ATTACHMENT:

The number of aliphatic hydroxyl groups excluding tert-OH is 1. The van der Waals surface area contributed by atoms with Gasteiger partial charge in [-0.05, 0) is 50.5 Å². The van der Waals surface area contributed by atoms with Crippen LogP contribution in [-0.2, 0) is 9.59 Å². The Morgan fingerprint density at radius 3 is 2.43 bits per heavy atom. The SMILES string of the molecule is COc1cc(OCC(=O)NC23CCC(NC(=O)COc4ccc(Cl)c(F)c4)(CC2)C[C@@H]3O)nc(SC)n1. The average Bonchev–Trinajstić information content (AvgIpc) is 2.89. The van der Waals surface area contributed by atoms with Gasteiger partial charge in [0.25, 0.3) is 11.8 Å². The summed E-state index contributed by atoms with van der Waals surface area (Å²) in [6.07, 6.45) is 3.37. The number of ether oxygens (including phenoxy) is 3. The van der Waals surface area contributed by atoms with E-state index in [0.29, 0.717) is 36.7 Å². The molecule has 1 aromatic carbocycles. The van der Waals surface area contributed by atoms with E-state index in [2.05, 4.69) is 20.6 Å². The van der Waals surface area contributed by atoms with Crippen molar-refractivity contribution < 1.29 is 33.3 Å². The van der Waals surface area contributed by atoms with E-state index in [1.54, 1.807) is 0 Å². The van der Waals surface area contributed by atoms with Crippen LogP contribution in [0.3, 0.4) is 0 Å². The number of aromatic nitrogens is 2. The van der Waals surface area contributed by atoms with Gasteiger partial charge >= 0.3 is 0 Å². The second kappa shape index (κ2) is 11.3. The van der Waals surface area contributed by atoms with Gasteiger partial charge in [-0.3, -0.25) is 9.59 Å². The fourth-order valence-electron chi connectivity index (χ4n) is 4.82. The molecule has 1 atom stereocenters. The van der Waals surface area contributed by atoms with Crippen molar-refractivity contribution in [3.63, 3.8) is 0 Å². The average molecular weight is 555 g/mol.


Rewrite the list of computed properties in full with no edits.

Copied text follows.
The number of aliphatic hydroxyl groups excluding tert-OH is 1. The van der Waals surface area contributed by atoms with Gasteiger partial charge in [-0.05, 0) is 50.5 Å². The van der Waals surface area contributed by atoms with Crippen LogP contribution in [-0.2, 0) is 9.59 Å². The Morgan fingerprint density at radius 3 is 2.43 bits per heavy atom. The SMILES string of the molecule is COc1cc(OCC(=O)NC23CCC(NC(=O)COc4ccc(Cl)c(F)c4)(CC2)C[C@@H]3O)nc(SC)n1. The average Bonchev–Trinajstić information content (AvgIpc) is 2.89. The van der Waals surface area contributed by atoms with Gasteiger partial charge in [0.25, 0.3) is 11.8 Å². The summed E-state index contributed by atoms with van der Waals surface area (Å²) in [6.07, 6.45) is 3.37. The number of ether oxygens (including phenoxy) is 3. The van der Waals surface area contributed by atoms with E-state index in [0.29, 0.717) is 36.7 Å². The molecule has 1 aromatic carbocycles. The van der Waals surface area contributed by atoms with E-state index in [2.05, 4.69) is 20.6 Å². The van der Waals surface area contributed by atoms with Crippen molar-refractivity contribution < 1.29 is 33.3 Å². The van der Waals surface area contributed by atoms with E-state index in [1.54, 1.807) is 0 Å². The van der Waals surface area contributed by atoms with Crippen LogP contribution in [0.3, 0.4) is 0 Å². The number of aromatic nitrogens is 2. The van der Waals surface area contributed by atoms with Gasteiger partial charge >= 0.3 is 0 Å². The second kappa shape index (κ2) is 11.3. The van der Waals surface area contributed by atoms with Gasteiger partial charge in [-0.3, -0.25) is 9.59 Å². The fourth-order valence-electron chi connectivity index (χ4n) is 4.82. The molecule has 1 atom stereocenters. The van der Waals surface area contributed by atoms with Crippen molar-refractivity contribution in [3.63, 3.8) is 0 Å². The average molecular weight is 555 g/mol.